Tuesday, November 22, 2016

Building a rapport with RK

RK Bagatsing at the Be My Lady finale presscon. I had a great interview with him!
During the Be My Lady finale presscon held last week at the Le Rêve Events Venue, RK Bagatsing—who plays mechanic Kuya Mackie on the show—was congratulated for winning the Best Supporting Actor award at the Urduja Film Festival earlier this year.

After the Q&A, I approached RK and asked if he would be willing to sit down with me for a quick interview. When he agreed, I led him to a nearby table and started to pepper him with questions. I had never interviewed him before that night, so I had a lot of ground to cover.

The 28-year-old RK is the kid brother of former Star Circle member Monina and actor Raymond. RK says watching them do their thing in movies and on TV shows inspired him to try his luck in showbiz when he got older. RK takes his craft seriously, so as an acting student myself, I had a blast picking his brain.

Normally I prefer not to write blog posts in Q&A format, but this time it seemed right. Why? Read on and find out.

Unfortunately, RK, hindi ko napanood yung movie for which you won the acting award. So tell me more about it and your character.
I won that award for An Ubo Sa Kawayanan, a movie I made in 2015. It was directed by Alvin Yapan and the female lead was Mercedes Cabral. I played a director na gumagawa ng documentary about Marcedes Cabral’s character. For some reason, nakatira yung character niya sa kubo na mahal na mahal niya and minamahal din siya pabalik nung kubo. Our director made sure the movie was shot in such a way that kapag napanood mo yung movie, ang dating niya is parang buhay yung kubo. Yung character ko parang love interest nung character ni Mercedes, but that wasn’t really the focus of the movie, eh. It was more about the relationship between her and the kubo. But I’m thankful na may naka-appreciate nung acting ko doon.

When you sign on to do a project, consideration ba yung tanong na, ‘Is this award-worthy?’ Do you ask yourself that every time you’re offered a project?
No. I want to be candid and say it’s hard to get work, especially on the indie side of things. For a newbie like me, it’s hard to get work. And for you to sort each project na dumating sa ‘yo na parang, ‘Uh, pwede bang maging award-winning ito or not?’ Hindi. You should take each project as it is and make the most of it kahit gaano pa kaliit role mo. Thankful ako kapag may opportunities for me to get nominated, because na-re-recognize yung work ko, but hindi yun consideration when I accept projects.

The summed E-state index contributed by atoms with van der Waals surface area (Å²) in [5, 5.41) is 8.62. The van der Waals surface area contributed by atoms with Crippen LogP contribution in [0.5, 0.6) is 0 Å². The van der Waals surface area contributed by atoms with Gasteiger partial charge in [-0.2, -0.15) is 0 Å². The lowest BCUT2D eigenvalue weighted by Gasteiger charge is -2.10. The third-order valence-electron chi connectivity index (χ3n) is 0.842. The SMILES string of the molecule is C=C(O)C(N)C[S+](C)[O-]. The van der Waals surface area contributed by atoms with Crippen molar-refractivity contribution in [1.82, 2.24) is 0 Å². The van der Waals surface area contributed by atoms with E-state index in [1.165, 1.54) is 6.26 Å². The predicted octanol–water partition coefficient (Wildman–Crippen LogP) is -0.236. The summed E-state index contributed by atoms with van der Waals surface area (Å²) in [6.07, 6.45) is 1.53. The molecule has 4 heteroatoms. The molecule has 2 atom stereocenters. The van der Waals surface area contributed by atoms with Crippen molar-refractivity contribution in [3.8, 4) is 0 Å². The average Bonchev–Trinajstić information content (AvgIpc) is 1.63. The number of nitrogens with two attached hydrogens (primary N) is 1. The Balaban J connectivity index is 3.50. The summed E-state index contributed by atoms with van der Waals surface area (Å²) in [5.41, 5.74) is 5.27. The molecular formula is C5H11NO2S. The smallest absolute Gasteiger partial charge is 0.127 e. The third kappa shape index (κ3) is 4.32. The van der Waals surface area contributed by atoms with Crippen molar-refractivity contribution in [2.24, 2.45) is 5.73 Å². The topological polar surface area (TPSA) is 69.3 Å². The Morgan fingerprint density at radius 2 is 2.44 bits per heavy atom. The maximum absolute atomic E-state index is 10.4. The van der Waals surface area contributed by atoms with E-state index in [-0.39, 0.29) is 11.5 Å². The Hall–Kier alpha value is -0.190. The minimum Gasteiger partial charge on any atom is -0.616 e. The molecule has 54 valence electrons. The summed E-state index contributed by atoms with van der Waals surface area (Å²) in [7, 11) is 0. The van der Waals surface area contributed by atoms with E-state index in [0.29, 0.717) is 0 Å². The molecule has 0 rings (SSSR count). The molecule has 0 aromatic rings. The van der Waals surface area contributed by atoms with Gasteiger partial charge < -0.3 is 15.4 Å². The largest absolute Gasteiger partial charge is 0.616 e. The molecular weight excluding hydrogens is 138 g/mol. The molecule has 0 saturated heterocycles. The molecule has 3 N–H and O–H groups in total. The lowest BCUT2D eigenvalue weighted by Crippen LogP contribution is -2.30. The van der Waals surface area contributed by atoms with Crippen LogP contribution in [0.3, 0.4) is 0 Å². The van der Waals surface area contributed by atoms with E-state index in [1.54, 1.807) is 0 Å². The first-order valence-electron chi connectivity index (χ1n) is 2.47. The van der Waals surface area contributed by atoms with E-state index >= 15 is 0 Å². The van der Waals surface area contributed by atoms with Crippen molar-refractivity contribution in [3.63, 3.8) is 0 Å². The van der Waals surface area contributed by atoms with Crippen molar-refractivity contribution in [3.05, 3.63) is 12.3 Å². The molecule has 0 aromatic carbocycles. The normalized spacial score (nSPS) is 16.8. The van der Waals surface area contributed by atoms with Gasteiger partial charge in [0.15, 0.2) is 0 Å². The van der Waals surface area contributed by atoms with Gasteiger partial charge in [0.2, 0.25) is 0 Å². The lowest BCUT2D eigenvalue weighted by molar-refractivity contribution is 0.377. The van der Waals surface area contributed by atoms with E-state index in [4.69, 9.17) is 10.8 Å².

Why did you call yourself a newbie? When did you start acting?
I started back in 2012 for Cinema One Originals, and since then part na ako ng indie community. Be My Lady is my first mainstream project. And sa loob ng five years ko sa indie community, bilang sa kamay yung mga nagawa ko. Hindi naman ako yung tipong one project after another. Months pa ang pagitan nung mga projects ko. In between, it’s all about auditioning, auditioning, auditioning. I consider myself a newbie because I haven’t really done that much. I still haven’t found yung solid foundation of approaching each character or each project. Nangangapa pa rin talaga ako. Dahil sa mga nagawa kong pelikula, inisip ko that I’m ready for the mainstream na, but pagdating ko doon, kakaibang experience nanaman! Na-o-overwhelm pa rin ako.

Do you have a day job or is acting really your bread and butter?
Nag-focus na ako dito. Sabi ko nung 2012, I’ll give myself a timeframe to pursue acting. If it doesn’t work out in maybe one or two years, I’ll go back to my old job for an IT company. Dati kasi I asked myself, is this corporate thing what I want to do for the rest of my life? Eh hindi. So habang wala pa akong pamilya, wala pa akong anak, or whatever—ngayon yung perfect na time for me to explore other things. Kasi if this doesn’t work out, ako lang ang maapektuhan. Sa ngayon, pinagbubutihan ko kahit anong dumating sa akin. As Erich [Gonzales] said, hindi lahat tumatagal sa industriyang ito, so grab lang dapat ng grab ng mga opportunities and pagbutihan mo lagi.

BTW, Alvin Yapan—your director in An Ubo Sa Kawayanan—was my professor in college.
Oh, ayun! So you should watch it na. I’m surprised hindi mo napanood, sayang.

Well, 2015 was a very rough year for me personally.
Oh, OK. But you’re better now, right?

Yeah. I survived a suicide attempt in 2015. But you know, sabi nila if may emotional issues ka, or when you come from a place of pain, nakakatulong yun sa ‘yo as an actor. Do you find that’s true in your case?
Well, it’s hard to stay in that corner. It’s hard to explore. When I was filming Apocalypse Child—I don’t know if you saw it, but medyo mabigat yung role ko doon. There was a time that I tapped into a part of me na medyo madilim when I was doing this one scene. Nagawa ko naman siya but I cried for twenty to thirty minutes after. I couldn’t stop. So kaya sabi ko sa ‘yo hindi ko pa rin alam yung right approach to acting. I’m still experimenting.